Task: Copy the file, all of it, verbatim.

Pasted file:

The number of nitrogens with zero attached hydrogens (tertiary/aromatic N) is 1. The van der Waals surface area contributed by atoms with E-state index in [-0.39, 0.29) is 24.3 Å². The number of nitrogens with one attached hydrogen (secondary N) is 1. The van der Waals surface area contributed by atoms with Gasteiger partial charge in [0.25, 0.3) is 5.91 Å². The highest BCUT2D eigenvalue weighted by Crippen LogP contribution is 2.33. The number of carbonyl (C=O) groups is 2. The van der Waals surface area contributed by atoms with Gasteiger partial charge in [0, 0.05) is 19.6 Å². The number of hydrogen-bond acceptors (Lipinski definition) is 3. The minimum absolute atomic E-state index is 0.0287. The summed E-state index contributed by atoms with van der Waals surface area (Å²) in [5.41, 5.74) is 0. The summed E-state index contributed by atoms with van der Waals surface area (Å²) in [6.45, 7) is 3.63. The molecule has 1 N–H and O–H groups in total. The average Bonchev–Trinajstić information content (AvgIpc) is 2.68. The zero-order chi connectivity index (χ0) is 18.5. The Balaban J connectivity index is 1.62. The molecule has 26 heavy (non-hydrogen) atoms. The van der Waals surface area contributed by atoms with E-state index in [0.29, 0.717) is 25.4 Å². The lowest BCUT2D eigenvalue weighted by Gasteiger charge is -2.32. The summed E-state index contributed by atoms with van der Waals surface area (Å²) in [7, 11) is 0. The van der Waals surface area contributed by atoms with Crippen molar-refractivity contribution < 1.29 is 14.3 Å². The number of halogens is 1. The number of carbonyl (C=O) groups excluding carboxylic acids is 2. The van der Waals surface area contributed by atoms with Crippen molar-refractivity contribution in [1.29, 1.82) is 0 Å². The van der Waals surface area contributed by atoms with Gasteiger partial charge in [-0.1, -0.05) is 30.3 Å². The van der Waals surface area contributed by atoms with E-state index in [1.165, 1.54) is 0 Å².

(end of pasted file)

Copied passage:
The number of nitrogens with zero attached hydrogens (tertiary/aromatic N) is 1. The van der Waals surface area contributed by atoms with E-state index in [-0.39, 0.29) is 24.3 Å². The number of nitrogens with one attached hydrogen (secondary N) is 1. The van der Waals surface area contributed by atoms with Gasteiger partial charge in [0.25, 0.3) is 5.91 Å². The highest BCUT2D eigenvalue weighted by Crippen LogP contribution is 2.33. The number of carbonyl (C=O) groups is 2. The van der Waals surface area contributed by atoms with Gasteiger partial charge in [0, 0.05) is 19.6 Å². The number of hydrogen-bond acceptors (Lipinski definition) is 3. The minimum absolute atomic E-state index is 0.0287. The summed E-state index contributed by atoms with van der Waals surface area (Å²) in [5.41, 5.74) is 0. The summed E-state index contributed by atoms with van der Waals surface area (Å²) in [6.45, 7) is 3.63. The molecule has 1 N–H and O–H groups in total. The average Bonchev–Trinajstić information content (AvgIpc) is 2.68. The zero-order chi connectivity index (χ0) is 18.5. The Balaban J connectivity index is 1.62. The molecule has 26 heavy (non-hydrogen) atoms. The van der Waals surface area contributed by atoms with E-state index in [0.29, 0.717) is 25.4 Å². The lowest BCUT2D eigenvalue weighted by Gasteiger charge is -2.32. The summed E-state index contributed by atoms with van der Waals surface area (Å²) in [7, 11) is 0. The van der Waals surface area contributed by atoms with Crippen molar-refractivity contribution < 1.29 is 14.3 Å². The number of halogens is 1. The number of carbonyl (C=O) groups excluding carboxylic acids is 2. The van der Waals surface area contributed by atoms with Crippen molar-refractivity contribution in [1.29, 1.82) is 0 Å². The van der Waals surface area contributed by atoms with Gasteiger partial charge in [-0.1, -0.05) is 30.3 Å². The van der Waals surface area contributed by atoms with E-state index in [1.165, 1.54) is 0 Å².